Benefits of Recycling.com is presenting this series of pages on global warming becaue we believe there is evidence to support it is real. Even so, we are open to be proven wrong, which is why there are pages on why it is not real. Fair is fair.
The truth is we just want people to be aware that human activities (as well as natural causes) have the possibility of creating adverse effects in the US, Antarctica, Greenland, and throughout the world.
Whether you believe global warming is real or not, we invite you to read what we have uncovered on the many pages of this site… and beyond. Remember, knowledge is power.
Newsweek Global Warming / The Launch
Launched in 1933, Newsweek is now one of the most reputable sources of information, being, actually, the second largest weekly newsmagazine in the USA. Naturally, different aspects of global warming and climate changes, which are now a real talk of the town, are actively discussed in the Newsweek.
Newsweek Global Warming / Carbon Dioxide
In one of the recent issues, the double-faced nature of carbon dioxide emissions was discussed. The article by Fred Guterl shows that increasing concentration of carbon dioxide in the atmosphere may be beneficial, but at the same it may also be “a monster in the dark”.
The point is that the increase of the carbon dioxide concentration in the air, which is believed to be the major man-made contributing factor to global warming, makes the plants grow more rapidly. In their turn, plants start to absorb more carbon dioxide from the air, trying to restore the balance in the atmosphere.
On the other hand, when more carbon dioxide is in the air and the global temperature rises, permafrost starts to melt down. The biggest problem here is that there are huge amounts of carbon dioxide from the dead organisms, living millions of years ago, enclosed in the permafrost masses.
If this permafrost will start to decay, it will release huge amounts of carbon dioxide. This process is called “outgassing”, and if this scenario will come true, outgassing itself might double or even triple carbon dioxide emissions from human activity during the whole 19th century.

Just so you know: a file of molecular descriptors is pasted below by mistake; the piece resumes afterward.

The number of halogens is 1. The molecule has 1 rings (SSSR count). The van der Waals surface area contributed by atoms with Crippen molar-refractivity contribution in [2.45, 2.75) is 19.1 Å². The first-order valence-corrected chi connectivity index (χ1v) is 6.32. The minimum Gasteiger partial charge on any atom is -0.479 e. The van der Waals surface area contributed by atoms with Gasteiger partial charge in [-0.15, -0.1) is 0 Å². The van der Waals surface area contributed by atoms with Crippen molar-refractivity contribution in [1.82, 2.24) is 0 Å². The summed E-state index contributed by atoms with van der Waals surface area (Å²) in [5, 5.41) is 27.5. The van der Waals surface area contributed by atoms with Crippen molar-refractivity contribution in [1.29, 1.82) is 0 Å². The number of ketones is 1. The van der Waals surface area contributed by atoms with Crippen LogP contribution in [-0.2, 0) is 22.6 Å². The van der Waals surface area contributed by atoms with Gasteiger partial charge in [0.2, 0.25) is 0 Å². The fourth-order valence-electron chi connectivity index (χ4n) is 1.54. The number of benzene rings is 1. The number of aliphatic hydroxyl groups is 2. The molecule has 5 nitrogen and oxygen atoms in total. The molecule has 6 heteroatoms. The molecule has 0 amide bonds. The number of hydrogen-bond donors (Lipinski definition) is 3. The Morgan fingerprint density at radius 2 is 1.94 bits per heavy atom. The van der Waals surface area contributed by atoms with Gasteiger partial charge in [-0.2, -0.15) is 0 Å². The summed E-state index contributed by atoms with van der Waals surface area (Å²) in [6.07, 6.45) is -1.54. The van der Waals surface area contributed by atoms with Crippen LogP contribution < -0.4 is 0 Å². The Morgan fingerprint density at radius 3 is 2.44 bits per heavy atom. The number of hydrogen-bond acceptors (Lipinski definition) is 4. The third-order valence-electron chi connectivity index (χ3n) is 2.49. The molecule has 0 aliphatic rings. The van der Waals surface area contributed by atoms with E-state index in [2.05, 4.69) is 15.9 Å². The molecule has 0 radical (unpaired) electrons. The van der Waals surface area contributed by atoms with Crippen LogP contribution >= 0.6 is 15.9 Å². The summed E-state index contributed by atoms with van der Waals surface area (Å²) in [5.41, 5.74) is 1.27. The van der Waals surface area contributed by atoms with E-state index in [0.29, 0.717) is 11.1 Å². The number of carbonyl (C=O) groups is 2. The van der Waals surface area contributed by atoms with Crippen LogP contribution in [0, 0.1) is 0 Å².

Newsweek Global Warming / The Matter of Doubt
Another Newsweek article, titled as “Carbon Cuts Won’t Work”, demonstrates a certain level of pessimism in the idea that global warming problem can be prevented by cutting down carbon dioxide emissions.
The author of the article shows statistically that the industrial countries have already failed to achieve the goals, defined by Kyoto Protocol, and predicts similar effects from the upcoming climate-change summit in Copenhagen.
The article draws the readers’ attention to the alternative ways of preventing climate changes and lowering average global temperature. Climate engineering is what should be developed, according to the author of the article. People can lower the temperature, for example, by reflecting part of the sunlight back into the space.
It is estimated that bouncing only one or two percents of the sun energy could compensate the increase in global temperature, caused by human activity. Such technology could cost about $9 billion to research and develop, but this may potentially save us about $20 trillion of climate damage.
Newsweek Global Warming / Google is Bad for the Environment
Finally, another interesting article, published in Newsweek, says that even right now, when you are reading this material online, you are contributing to the carbon dioxide global emissions.
Harvard researchers have even calculated the amount of carbon dioxide released into the atmosphere every time one googles some phrase. It is 7 grams. The point is that large data centers, used by IT companies to store and process huge volumes of information, require a lot of energy.
According to the article by Christopher Werth, IT industry is now responsible for 2 percents of global greenhouse emissions – this is comparable to the emissions from the airplanes. Pretty astonishing fact, isn’t it? Well, if that is going that way, I would better end up my short Newsweek global warming articles overview, just not to contribute to the global warming that much…
Newsweek Global Warming / Sources